Key Attributes of a CIO Part 2 - Lessons Learned from Central Ohio IT Leaders.org

Steve Gruetter
Published

Launched in 2017, Central Ohio IT Leaders.org is a peer group that meets monthly to network, discuss ideas, learn from experienced speakers, and establish collaborative relationships with the goal of nurturing the next generation of Columbus IT leadership. Several times throughout the year, the peer group will host CIO guest speakers to discuss various aspects of IT leadership. The following lesson learned is based off of my interpretation of a recent presentation by Angelo Mazzocco, CIO of Central Ohio Primary Care (COPC).

There are five key attributes of the CIO role. One attribute is to create a vendor management program that engages your strategic partners as your share your vision and technology roadmap.  The vendors can teach about the latest changes and upgrades in technology as well as offer new solutions that your team may not be aware of. Please note, the idea to share your roadmap is not for all vendors, just the ones that your company relies on to operate. The goal is to allow your firm to move faster with key partners by gaining operational or financial efficiencies and improving the level and quality of service received. Of the five key attributes we have discussed during the IT Leaders.org program, this has been the most controversial. 

During our initial cohort, several members of the breakout session discussing this presentation stated that their respective firms would never share a strategic plan with vendors, as their organization’s culture is to treat vendors with a combative posture, as opposed to working together for a common goal. On the other hand, our most recent cohort was in a similar breakout session last week and was in alignment with the concept of engagement of strategic vendors. This brings me to an interesting concept in relation to a common purchasing tool, the Request for Proposal (RFP). Most RFPs assume that the issuing firm has done thorough research on all the possibilities of a given solution, decided on the path that is best for the organization and then distributed the request to the most qualified vendors.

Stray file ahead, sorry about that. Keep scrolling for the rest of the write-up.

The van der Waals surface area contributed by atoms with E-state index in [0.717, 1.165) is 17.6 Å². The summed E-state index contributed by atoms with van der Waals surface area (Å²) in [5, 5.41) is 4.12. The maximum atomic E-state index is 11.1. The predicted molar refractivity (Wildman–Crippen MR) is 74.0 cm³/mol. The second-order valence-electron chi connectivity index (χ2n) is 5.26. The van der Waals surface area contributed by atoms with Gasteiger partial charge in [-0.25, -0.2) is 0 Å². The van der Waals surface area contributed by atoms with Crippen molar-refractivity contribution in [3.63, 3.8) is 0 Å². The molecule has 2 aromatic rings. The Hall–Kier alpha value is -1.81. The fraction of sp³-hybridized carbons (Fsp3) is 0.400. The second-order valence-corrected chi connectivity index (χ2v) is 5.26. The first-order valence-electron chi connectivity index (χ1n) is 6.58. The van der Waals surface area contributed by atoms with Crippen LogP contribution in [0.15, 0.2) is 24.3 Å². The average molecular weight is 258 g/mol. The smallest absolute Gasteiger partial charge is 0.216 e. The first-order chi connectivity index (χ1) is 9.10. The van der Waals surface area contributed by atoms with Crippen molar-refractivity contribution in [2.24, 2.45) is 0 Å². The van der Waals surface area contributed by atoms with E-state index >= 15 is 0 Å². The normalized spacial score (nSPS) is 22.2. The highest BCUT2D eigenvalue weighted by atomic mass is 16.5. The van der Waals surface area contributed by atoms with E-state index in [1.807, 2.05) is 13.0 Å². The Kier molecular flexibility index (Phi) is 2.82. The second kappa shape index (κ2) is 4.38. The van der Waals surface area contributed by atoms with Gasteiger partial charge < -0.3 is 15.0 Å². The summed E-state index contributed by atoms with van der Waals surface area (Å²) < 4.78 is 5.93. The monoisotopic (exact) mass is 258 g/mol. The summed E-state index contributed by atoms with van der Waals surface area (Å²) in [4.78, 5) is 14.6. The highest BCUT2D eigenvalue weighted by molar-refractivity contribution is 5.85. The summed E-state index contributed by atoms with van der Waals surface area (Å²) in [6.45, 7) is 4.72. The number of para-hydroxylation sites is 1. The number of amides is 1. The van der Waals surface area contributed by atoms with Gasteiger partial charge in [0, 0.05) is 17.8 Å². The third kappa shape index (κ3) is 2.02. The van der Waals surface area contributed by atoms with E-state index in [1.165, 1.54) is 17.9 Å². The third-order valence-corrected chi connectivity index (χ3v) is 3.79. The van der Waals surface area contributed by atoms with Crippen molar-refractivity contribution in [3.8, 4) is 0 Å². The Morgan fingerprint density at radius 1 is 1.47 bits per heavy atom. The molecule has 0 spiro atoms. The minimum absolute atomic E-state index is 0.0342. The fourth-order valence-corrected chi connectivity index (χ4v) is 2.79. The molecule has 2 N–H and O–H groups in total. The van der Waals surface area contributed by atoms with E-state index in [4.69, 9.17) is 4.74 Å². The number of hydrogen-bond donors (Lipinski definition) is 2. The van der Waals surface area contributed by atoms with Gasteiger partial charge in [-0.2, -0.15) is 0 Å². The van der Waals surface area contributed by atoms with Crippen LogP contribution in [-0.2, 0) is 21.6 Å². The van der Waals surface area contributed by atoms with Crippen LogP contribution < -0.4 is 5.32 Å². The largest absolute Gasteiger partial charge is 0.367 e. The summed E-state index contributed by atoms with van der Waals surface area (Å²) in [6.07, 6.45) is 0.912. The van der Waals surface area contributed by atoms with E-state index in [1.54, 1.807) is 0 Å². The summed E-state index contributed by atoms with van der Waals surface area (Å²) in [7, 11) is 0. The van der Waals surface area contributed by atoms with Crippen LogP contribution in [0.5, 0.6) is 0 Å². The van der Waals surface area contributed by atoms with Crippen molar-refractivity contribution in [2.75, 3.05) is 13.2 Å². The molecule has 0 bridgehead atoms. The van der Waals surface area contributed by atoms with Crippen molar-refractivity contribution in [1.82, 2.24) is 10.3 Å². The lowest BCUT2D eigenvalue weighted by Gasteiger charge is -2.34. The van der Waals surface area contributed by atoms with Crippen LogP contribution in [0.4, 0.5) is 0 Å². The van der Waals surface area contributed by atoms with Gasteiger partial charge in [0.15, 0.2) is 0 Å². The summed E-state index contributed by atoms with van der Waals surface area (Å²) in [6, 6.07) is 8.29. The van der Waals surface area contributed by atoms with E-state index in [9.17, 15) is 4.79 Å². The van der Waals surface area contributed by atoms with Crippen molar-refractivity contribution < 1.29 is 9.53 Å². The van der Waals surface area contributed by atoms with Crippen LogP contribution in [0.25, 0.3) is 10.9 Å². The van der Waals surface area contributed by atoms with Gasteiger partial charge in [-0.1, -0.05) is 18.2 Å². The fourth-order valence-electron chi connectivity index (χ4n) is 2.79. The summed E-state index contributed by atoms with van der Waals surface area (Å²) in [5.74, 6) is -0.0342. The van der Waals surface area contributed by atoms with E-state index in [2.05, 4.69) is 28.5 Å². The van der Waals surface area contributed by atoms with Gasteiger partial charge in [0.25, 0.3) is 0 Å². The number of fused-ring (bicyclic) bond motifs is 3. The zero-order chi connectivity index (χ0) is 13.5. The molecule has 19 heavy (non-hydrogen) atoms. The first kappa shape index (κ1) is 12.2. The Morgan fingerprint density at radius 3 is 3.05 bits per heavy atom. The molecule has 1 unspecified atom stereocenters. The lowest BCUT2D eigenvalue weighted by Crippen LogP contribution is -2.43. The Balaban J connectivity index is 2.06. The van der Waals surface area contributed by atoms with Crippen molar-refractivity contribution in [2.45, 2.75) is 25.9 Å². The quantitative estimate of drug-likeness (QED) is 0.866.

Far too many times, I have seen situations where solid questions on the problems the requester is looking to solve have not been addressed properly in the RFP question sets. In addition, I have frequently seen situations in which the requester is not aware of the most current technology available to solve the problems, leading to a broken purchasing process. In next week’s post, I will share another key attribute of the CIO role that was discussed at Central Ohio IT Leaders.org.

If you’re interested in discussing the IT Leaders program, digital transformation, cloud technology or how to get involved with Central Ohio’s IT community, please reach out to me at steve.gruetter@expedient.com.

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